US stocks rise on promise of more stimulus

US stocks moved solidly higher Monday on expectations of continued economic stimulus measures by central banks.

About 40 minutes into trade, the Dow Jones Industrial Average rose 72.93 points (0.52 percent) to 14,073.50.

The broad-based S&P 500 increased 9.16 (0.60 percent) to 1,524.76 while the tech-rich Nasdaq Composite Index jumped 22.48 points (0.71 percent) to 3,184.29.

The increases followed comments Friday by St. Louis Federal Reserve President James Bullard that the US easy-money policy would continue.

In addition, on Monday Japanese media reported that Japan's prime minister plans to appoint as central bank chief Haruhiko Kuroda, the president of the Asian Development Bank, who is viewed as favoring continued stimulus. analyst Patrick O'Hare observed the importance of central bank support outweighs other news, such as the Italian election -- the tentative results of which buoyed European markets -- and the downgrade of the United Kingdom's credit rating by Moody's.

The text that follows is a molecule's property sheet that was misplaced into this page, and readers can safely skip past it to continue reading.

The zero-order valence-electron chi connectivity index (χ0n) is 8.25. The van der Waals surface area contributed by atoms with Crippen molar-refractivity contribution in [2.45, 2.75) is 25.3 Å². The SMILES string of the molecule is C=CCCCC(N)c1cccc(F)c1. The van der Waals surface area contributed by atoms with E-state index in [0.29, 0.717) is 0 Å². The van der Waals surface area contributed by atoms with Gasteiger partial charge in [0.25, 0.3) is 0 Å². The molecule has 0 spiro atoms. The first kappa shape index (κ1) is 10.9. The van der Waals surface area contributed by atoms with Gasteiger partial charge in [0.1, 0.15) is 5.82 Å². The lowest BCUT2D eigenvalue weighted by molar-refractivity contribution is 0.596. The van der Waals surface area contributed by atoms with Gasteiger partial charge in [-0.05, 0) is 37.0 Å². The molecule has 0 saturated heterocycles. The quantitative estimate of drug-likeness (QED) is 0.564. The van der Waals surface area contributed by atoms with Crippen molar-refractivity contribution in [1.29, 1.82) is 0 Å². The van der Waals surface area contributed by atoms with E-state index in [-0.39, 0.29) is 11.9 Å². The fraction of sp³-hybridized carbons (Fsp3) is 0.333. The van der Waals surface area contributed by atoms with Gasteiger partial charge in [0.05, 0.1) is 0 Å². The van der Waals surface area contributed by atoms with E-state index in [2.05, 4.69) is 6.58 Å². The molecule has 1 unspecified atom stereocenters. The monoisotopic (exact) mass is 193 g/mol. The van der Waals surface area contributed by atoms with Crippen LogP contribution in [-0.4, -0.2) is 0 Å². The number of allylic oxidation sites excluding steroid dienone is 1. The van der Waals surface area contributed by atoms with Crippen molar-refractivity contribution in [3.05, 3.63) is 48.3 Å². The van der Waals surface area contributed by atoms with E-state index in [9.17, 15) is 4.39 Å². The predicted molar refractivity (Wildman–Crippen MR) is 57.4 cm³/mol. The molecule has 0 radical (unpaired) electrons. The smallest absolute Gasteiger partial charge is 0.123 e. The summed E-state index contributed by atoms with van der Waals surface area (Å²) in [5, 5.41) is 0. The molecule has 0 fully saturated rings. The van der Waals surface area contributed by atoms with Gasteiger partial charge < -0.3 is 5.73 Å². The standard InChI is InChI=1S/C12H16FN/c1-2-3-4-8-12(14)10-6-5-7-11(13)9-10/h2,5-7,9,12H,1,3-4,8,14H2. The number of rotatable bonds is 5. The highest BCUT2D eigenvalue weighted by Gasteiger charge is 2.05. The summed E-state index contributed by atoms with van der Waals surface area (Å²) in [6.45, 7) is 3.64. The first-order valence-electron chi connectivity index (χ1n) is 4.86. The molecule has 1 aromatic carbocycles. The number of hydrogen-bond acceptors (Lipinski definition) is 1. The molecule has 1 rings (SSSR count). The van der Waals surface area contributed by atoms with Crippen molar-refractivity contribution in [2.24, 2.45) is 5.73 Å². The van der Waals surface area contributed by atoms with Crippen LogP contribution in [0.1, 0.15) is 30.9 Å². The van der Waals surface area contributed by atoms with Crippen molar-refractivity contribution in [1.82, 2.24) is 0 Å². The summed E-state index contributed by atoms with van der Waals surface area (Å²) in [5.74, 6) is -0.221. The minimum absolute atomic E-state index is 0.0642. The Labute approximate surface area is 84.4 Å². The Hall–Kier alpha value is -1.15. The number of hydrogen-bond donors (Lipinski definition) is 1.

Home improvement retailer Lowe's fell 0.6 percent despite reporting earnings that bested analyst expectations.

Natural gas giant Chesapeake Energy Corp. fell 2.7 percent after it announced it was selling a stake in some natural gas properties to Chinese company Sinopec for $1.0 billion.

US shares of British oil giant BP were off 1.3 percent in anticipation of a much-watched trial that kicks off Monday in New Orleans over the company's 2010 Gulf of Mexico oil spill.

Biopharmaceutical company Affymax lost 84 percent after announcing a nationwide recall of a medicine used to treat anemia following serious hypersensitivityy reactions in some patients.

Bond prices fell. The yield on the 10-year bond rose to 2.00 percent from 1.97 percent late Friday, while the 30-year rose to 3.19 percent from 3.16 percent Friday. Bond prices and yields move inversely.